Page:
Elected officials from Alexandria, Arlington, Loudoun, Fairfax, and Prince William gathered for the Northern Virginia Chamber’s Elected Leaders Summit this week.
The summit was held at George Mason University’s Arlington campus at Founder’s Hall, and provided business leaders from across Northern Virginia an opportunity to hear from elected officials serving in the region.
City of Alexandria Mayor Allison Silberberg, Arlington County Board of Supervisors Chair Jay Fisette, Loudoun County Board of Supervisors Chair Phyllis Randall, Prince William County Board of Supervisors Chair Corey Stewart, and Fairfax County Board of Supervisors Chair Sharon Bulova were on the panel, moderated by WUSA9 journalist Peggy Fox.
Hurricane Harvey and how the region handles other weather events was one of the first topics discussed.
According to Stewart, residents in Prince William and across Northern Virginia need to be prepared to sustain themselves for at least three days.
“We all cooperate – there is very good cooperation in Northern Virginia, among all of the localities…we instruct our residents to always be prepared for at least three days’ worth of food and water and other necessities,” said Stewart.
Another hot button topic was the future of Metro and how to fund it.
“Let’s face it – it’s the most significant issue facing the region today. And there is, in fact, great consensus of that fact…for the economic sustainability, the long term future viability and prosperity of this region, this has to be solved. We’ve been putting off this question of a dedicated, sustainable funding stream for Metro for a long, long time,” said Fisette.
Fisette highlighted that the pressure that the area’s Metro system under is a good thing, as it pushes individuals to discuss it’s long term future.
Fox spoke about a one cent sales tax that’s been proposed to handle the cost for funding the Metro, and while Fisette said that option has potential, Virginia needs to figure out how to pay on the state-level for the system, as localities bear the majority of the cost in the state currently. According to Fisette, Maryland pays for it on the state-level.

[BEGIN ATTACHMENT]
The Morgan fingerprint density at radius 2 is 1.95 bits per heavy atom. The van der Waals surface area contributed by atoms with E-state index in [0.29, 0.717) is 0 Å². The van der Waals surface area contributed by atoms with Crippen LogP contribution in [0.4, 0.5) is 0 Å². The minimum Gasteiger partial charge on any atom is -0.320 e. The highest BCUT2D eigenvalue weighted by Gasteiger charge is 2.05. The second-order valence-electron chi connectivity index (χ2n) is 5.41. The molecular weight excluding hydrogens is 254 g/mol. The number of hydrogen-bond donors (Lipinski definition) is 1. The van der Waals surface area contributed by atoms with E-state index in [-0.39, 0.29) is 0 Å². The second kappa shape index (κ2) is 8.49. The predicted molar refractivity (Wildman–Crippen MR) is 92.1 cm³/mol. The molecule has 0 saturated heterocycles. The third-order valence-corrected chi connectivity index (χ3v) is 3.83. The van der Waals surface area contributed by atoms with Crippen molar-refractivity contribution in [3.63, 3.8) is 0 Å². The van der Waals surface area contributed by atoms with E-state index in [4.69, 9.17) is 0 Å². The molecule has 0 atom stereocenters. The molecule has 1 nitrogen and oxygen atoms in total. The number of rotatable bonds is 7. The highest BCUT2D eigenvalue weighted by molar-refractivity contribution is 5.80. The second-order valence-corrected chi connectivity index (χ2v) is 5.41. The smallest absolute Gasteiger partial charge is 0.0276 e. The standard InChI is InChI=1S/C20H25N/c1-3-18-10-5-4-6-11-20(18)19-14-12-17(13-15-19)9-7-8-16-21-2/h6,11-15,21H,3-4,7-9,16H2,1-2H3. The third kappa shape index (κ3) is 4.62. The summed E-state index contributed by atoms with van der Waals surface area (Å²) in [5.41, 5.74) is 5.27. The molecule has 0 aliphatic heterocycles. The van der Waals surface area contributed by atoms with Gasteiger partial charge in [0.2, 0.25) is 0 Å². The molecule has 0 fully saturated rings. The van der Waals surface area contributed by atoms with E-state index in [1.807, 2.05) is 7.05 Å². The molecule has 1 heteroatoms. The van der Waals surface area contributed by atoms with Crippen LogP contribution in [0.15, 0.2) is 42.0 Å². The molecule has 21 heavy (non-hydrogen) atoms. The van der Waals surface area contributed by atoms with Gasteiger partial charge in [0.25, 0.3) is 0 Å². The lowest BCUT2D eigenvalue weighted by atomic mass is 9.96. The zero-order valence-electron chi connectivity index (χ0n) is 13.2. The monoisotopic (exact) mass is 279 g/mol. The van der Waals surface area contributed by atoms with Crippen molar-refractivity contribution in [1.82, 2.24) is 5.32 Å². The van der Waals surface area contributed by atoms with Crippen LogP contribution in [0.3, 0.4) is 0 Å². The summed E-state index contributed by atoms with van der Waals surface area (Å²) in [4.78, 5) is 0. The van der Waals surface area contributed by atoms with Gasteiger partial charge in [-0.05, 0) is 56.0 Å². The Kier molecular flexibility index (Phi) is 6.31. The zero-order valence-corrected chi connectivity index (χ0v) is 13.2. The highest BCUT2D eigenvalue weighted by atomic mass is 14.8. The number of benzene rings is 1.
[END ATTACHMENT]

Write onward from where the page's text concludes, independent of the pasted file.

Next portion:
Metro is currently expanding into Loudoun County, and when asked, Randall offered her thoughts on Metro funding.
“How are we having a conversation about Metro and we haven’t said the words ‘federal government’…Metro moves the federal government’s workforce…if Metro stops moving, the federal government stops moving…I am so confused as to how the federal government pays what Fairfax County pays for Metro,” said Randall.
Stewart spoke about how Prince William has a large road network and that’s the county’s transportation focus.
Bulova spoke about how the General Assembly needs to identify a solution, which most of the panel agreed with.
Data centers have become an important part of the Northern Virginia economy, particularly in Prince William and Loudoun counties.
“The data market has kept us strong through the Great Recession and the data market will be what’s most key in helping us diversify…we don’t really go out for data centers anymore, they come to us,” said Randall.
According to Randall, Loudoun currently has 10 million square feet of data center space, and they could double that at full buildout.
Stewart was not directly asked about data centers in Prince William, but commented “I’m glad you didn’t ask me about data centers because I’ve got my Dominion fan club right here in front,” in relation to the 230-kilovolt transmission line being built in the county.
Stewart also spoke to the wet lab space in Prince William County, which provides startups with space to work on their bio-science projects in a setting with the tools they need.
“In Prince William County we started a 9,400 square foot wet lab incubator space – it’s been very successful…it’s been a great private, government, and academic partnership,” said Stewart.
According to Stewart, eight companies are currently in the wet lab space and six companies are on the waiting list.
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